Date: Thursday 7th April 2005
Venue: Forest Hall, Meriden
Sponsors: Geoffrey & Joy Luff with Roger Hale
Minutes of the Dinner
In the past The Buckland Club has travelled to the Loire and enjoyed a huge and extraordinary lunch, but on the 7th April 2005 we arranged for the Loire to come to us.The Loire ﬂowed through the verdant ﬁelds of Warwickshire to the Archery Club at Meriden. Geoffrey Luff and his wife Joy were our chefs, assisted by skilled members of the Club Committee.
Geoffrey & Joy with committee members Andrew Morris & Hazel Riggall
Many members came to Meriden by coach. These included David Hardy who was observed to be in studious mode, obviously preparing for an extra lesson at Radley. On arrival, the proceedings began with a sparkling wine of exceptional quality. This was Vouvray made by the champagne method, of 1997 vintage and rich in honey ﬂavour. We now realized that David Hardy had been persuaded to introduce these Loire wines for us. The urgent prep which he had been doing on the coach came to life and he inspired us with his enthusiasm and knowledge of every hillside and grape variety.
While we studied the Vouvray, we were encouraged to make a start on canape’s. It was as well for the squeamish member to enjoy a glass or two before he did so. The following maxim should apply to Le Diner Tourrainois: “comprehensive knowledge about the wine is always beneﬁcial. Of the food, maintain blissful ignorance.” Our canapés included pork cooked in its own fat, pigs spleen and ﬁnally an item which your Minutes Secretary has been unable precisely to trace. Despite cross-examination of the Chairman the specimen can only be described as “ gland or organ within the porcine body of uncertain purpose or location”.
We moved to the tables where the ﬁrst course was Foire Gras, ducks liver poached in some sort of nappy and served with a conﬁt of onions and grenadine made by Joy Luff. This foie gras was quite superb and deserved the applause it received.
The flavours were complemented by a sweet, still Vouvray “moelleux”. Moelleux refers to the ﬂavours of melons. The wine was made by Gaston Huet who was the local mayor at the time when the SNCF proposed a cutting through the vineyards to take the TGV from Paris to Tours. The mayor invoked an ancient criminal offence : disturbing the roots of old vines. Instead of the cutting a tunnel was constructed at huge expense. The SNCF were then required tolay the lines on rubber sleepers to preserve these invaluable roots. The risk of premature fermentation was said to be another possible result of fast trains running close to old cellars. But the most expensive few miles of track ever laid have allowed Huet to maintain a standard of wine-making which the Buckland fully appreciated.
The next course was monkﬁsh: a plan to eat Loire eels which have the lovely name Matelotes d’Anguille proved impossible since the eels were out of season. We drank a red wine with this ﬁsh course, indeed the same Borgeuil as that in which it had been poached. The wine was young and served cool. The Chairman explained that in the opinion of our chef, Geoffrey Luff this was a very simple dish, the ﬁsh being ﬁrst deboned, then slowly poached, after that it was strained, then it was reduced, the seasoning adjusted and then gentle cooking continued with the caramalised onions. The process had commenced at 9.30 in the morning so that the chefs had plenty of time to work on and to perfect this “very simple” dish.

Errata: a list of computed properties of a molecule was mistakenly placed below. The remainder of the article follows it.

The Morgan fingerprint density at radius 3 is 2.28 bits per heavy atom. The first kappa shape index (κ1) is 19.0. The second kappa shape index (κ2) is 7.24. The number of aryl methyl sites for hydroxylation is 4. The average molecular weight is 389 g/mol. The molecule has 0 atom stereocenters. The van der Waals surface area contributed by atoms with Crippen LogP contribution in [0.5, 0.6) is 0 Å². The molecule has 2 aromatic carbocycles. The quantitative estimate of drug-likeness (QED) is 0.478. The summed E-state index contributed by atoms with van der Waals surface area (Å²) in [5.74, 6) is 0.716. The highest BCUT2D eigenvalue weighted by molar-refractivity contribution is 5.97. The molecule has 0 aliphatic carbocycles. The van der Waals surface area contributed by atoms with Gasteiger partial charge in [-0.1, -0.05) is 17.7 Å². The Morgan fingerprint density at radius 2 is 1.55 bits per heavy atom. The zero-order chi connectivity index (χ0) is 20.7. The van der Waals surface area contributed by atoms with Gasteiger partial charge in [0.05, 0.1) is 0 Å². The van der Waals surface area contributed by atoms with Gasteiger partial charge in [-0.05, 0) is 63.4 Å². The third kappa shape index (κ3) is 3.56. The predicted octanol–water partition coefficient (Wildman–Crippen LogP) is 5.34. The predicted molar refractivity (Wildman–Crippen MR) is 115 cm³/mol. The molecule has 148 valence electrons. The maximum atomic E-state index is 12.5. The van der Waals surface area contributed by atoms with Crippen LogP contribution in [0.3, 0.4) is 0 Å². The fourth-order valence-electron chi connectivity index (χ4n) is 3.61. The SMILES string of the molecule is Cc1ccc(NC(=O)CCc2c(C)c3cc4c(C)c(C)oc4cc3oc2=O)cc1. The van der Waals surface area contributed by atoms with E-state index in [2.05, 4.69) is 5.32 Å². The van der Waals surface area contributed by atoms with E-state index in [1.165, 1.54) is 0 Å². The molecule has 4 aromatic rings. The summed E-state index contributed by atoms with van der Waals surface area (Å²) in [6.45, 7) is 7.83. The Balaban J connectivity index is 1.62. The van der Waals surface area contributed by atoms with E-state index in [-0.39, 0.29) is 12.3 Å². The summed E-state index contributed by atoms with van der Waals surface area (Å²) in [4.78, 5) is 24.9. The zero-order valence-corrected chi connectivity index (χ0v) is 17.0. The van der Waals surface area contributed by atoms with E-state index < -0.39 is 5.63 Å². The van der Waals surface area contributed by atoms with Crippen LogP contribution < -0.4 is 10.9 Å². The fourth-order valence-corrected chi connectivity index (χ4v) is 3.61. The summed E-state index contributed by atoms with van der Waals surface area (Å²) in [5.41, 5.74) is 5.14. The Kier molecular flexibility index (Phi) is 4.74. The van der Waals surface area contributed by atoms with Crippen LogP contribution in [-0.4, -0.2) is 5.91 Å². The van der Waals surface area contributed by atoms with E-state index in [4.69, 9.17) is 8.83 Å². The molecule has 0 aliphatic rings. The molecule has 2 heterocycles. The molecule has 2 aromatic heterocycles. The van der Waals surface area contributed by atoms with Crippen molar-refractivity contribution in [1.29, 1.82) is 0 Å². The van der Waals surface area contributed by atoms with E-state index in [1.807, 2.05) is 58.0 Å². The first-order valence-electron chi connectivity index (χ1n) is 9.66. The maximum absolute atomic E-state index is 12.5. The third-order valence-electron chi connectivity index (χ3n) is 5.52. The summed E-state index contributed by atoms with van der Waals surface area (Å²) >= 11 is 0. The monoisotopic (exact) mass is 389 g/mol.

Geoffrey & Joy Luff
Our main course was a speciality from the Touraine. The main ingredients were sweetbreads: in truth these were the thymus gland of the adolescent calf. A biological note, of interest to Frank Buckland if no one else, is that this gland disappears as the calf grows up. Members need to know these things. This Beuchelle Tourangelle has become a classic of the Touraine since the recipe was ﬁrst recorded as cooked by Eduard Nignon for the table of the Austrian Emperor Franz Josef around 1800. It can be made with coxcombs which might have been difﬁcult to obtain, but we were well contented with the cognac morelle mushrooms and cream sauce. We were reminded that Rabelais himself came from Touraine, he regarded the area as his nursemaid and he would have been proud of Monsieur Luff this night. We enjoyed Chateau de Villeneuve 2003 a Chenin blanc from the chalk cliffs above the South bank of the Loire to the East of Saumur.
The cheese course was a study in goats’ cheeses offered at different stages of ageing. There was a Puligny St Pierre, in the form of a pyramid, a St Maure which was the oldest in the form of a log while the youngest was Selles sur Cher. This last was rolled in wood ash for additional ﬂavour. The Saracen invaders who traveled with their ﬂocks of sheep brought the art of making these cheeses to the Touraine. The goats and the cheese-making have lasted longer than the Saracens. With the cheese we drank a 1989 vintage wine from theﬁnest red wine producer in the Loire, Pierre-Jacques Druet, a Grand Mont, the grapes from the Southerly aspect of the hill behind Bourgeuil.
The ﬁnal phase of this excellent dinner comprised La poire tapee au feu de bois. Pearsdried over a wood oven, an ancient method of conserving the fruit. They are still authentically produced at Quincay between the chateaux of Usse and Azay le Rideau. They were rendered all the better for the remarkable eau de vie de poires which accompanied them. This powerful spirit is not available to the public, and the cognoscentiacquire it at great expense “au derriere de camion”, which may be translated as “off the back of a lorry.”
The evening was a triumph for Touraine, and enjoyed by members and guests.